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Banga soup

Food

Origin of Banga Soup

It is said that the best way to understand the traditions and cultures of a people is to eat their food. Cultural foods reflect the geography of a people and their rich agricultural products. The Niger-Delta region in Nigeria is the home of finger-licking delicacies. More often than not, their meals are stamped with their signature fresh catfish, prawns, shrimps, and periwinkles, all of which announce that they are from the riverine area.

On our food history segment, today, is the Niger-Delta delicacy, Banga Soup. This soup hails from the Urhobo ethnic group in Delta State. It is known as Oghwoamiedi in Urhobo language and Izuwoibiedi in Isoko.

Banga soup is basically palm fruit soup. Banga, the chief ingredient for this soup, is a type of palm fruit that is mostly found in the Niger Delta areas and in Igboland. Native spices like ataiko, oburunbebe stickaidan fruit, and irugege, give Banga Soup its unique flavour and aroma. These ingredients can be gotten from local markets in the country. Another distinct ingredient is the Banga spice leaf, known as beletientien. However, if this vegetable is not available, it can be substituted with thinly sliced bitter leaves or scent leaves.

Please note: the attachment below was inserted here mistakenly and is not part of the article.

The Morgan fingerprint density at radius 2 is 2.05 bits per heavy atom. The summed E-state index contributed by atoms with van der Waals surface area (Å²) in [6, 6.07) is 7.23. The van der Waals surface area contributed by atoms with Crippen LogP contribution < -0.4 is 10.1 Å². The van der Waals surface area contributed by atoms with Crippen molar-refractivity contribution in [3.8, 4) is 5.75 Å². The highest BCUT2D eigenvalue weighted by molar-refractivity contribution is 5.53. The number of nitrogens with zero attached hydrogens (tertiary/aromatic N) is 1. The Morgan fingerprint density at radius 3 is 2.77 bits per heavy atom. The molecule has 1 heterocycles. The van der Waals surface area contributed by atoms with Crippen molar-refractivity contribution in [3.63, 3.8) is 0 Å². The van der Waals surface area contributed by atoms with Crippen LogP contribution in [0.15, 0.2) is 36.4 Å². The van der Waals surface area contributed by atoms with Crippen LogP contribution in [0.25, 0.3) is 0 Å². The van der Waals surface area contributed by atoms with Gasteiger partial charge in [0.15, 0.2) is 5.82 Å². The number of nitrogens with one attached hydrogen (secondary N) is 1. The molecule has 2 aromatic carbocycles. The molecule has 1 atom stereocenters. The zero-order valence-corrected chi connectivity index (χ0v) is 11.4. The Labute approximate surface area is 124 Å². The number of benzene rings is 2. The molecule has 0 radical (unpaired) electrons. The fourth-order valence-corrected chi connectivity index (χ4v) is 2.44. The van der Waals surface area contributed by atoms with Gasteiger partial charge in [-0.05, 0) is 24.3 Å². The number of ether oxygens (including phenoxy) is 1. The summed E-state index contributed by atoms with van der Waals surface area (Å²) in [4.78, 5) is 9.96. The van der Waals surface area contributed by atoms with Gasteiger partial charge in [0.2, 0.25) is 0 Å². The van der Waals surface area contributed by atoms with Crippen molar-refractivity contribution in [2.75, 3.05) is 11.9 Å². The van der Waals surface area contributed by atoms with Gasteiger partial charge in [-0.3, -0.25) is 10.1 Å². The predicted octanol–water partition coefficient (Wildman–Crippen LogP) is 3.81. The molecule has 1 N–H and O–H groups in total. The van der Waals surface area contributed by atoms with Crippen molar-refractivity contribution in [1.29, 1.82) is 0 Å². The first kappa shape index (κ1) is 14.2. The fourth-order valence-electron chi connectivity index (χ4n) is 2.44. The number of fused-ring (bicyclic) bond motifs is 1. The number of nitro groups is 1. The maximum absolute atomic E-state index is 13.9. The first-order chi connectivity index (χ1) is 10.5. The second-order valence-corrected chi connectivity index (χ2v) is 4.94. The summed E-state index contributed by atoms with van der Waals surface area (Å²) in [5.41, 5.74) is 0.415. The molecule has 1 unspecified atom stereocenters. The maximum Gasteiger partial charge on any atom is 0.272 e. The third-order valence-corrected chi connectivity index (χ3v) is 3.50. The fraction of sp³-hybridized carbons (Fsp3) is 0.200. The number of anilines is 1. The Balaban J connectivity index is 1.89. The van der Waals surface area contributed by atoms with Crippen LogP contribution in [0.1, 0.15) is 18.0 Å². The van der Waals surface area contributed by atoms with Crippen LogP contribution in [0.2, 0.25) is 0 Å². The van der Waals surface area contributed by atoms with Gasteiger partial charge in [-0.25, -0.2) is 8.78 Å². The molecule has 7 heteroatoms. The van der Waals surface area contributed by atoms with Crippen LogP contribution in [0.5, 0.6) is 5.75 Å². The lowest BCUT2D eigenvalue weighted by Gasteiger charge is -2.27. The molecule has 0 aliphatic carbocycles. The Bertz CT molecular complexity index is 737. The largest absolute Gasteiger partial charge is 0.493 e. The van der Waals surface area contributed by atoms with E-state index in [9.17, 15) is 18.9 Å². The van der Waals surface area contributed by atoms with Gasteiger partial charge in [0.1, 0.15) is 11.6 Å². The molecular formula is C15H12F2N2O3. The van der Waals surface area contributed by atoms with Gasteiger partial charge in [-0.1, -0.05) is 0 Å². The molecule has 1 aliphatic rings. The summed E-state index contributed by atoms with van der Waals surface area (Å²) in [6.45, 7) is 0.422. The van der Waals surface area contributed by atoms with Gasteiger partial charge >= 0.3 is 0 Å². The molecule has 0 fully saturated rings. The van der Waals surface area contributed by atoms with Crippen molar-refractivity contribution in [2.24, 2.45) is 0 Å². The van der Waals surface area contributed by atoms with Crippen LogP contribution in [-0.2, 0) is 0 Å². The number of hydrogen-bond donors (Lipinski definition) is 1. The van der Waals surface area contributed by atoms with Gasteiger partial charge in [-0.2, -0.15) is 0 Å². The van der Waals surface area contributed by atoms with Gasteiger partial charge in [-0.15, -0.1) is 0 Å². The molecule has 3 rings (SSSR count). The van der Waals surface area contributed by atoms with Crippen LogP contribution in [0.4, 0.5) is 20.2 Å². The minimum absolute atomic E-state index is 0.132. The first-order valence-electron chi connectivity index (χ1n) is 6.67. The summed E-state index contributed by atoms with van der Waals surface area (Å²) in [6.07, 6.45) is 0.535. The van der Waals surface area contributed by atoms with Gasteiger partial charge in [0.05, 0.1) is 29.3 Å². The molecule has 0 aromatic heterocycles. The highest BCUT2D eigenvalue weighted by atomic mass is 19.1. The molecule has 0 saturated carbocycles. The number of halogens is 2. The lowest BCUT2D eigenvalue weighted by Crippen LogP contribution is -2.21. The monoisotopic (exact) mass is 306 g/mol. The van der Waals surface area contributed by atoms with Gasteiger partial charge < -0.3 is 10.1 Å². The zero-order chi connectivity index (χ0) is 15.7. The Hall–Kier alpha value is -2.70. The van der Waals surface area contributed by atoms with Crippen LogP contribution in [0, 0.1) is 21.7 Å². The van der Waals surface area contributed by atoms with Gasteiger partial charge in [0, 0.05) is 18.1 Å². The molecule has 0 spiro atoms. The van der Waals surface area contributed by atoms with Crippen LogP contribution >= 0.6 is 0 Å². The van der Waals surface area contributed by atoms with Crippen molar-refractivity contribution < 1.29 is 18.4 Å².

Lest I forget, a well-prepared pot of Banga Soup is busy; different types of orishirishi like fresh fish, dry fish, kpomo, crayfish, fresh prawn, shrimps, and periwinkles go dey the soup. That way, each morsel of swallow dipped in a plate of this soup usually materializes with a delectable piece of protein for the consumer’s enjoyment. In Urhobo and other parts of Niger-Delta, Banga Soup is customarily served with Usi, a thick, yellow, starchy paste that is made from Cassava. However, a certain mastery is required to eat usi with Banga soup so Non-Deltans who are yet to acquire this special skill enjoy their soup with eba or semo.

Finally, banga soup is the Niger Delta variation of ofe akwu which is quite popular with the Igbo people of South-Eastern Nigeria. The manner of preparation is similar but the spices are different. Again, while Deltans serve banga soup with usi which is also known as starch, the Igbo enjoy their ofe akwu with boiled white rice or yam.  

Featured image source: YouTube

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Obiamaka Angela Udevi

Udevi, Obiamaka Angela holds a Master of Arts degree in History & International Studies. She's a freelance writer with a passion for food and healthy living. She can be contacted through her email address, obiudevi@yahoo.com

6 Comments

6 Comments

  1. Chimex

    20th February 2019 at 11:14 pm

    I was salivating all through. I really tried to finish the writeup. Nice one.

    • OBIAMAKA UDEVI

      OBIAMAKA UDEVI

      21st February 2019 at 3:36 pm

      Lol!! You’re a man with self-control. Well done.

  2. Chioba onyinye

    21st February 2019 at 8:55 am

    Obi how far, e don done?

    • OBIAMAKA UDEVI

      OBIAMAKA UDEVI

      21st February 2019 at 3:37 pm

      Yes oh! Let me package your share and waybill it.

  3. Adaobi

    21st February 2019 at 1:08 pm

    Gosh I love dat soup,especially when u eat it with rice

    • OBIAMAKA UDEVI

      OBIAMAKA UDEVI

      21st February 2019 at 3:38 pm

      You’re in the spirit, Dear.

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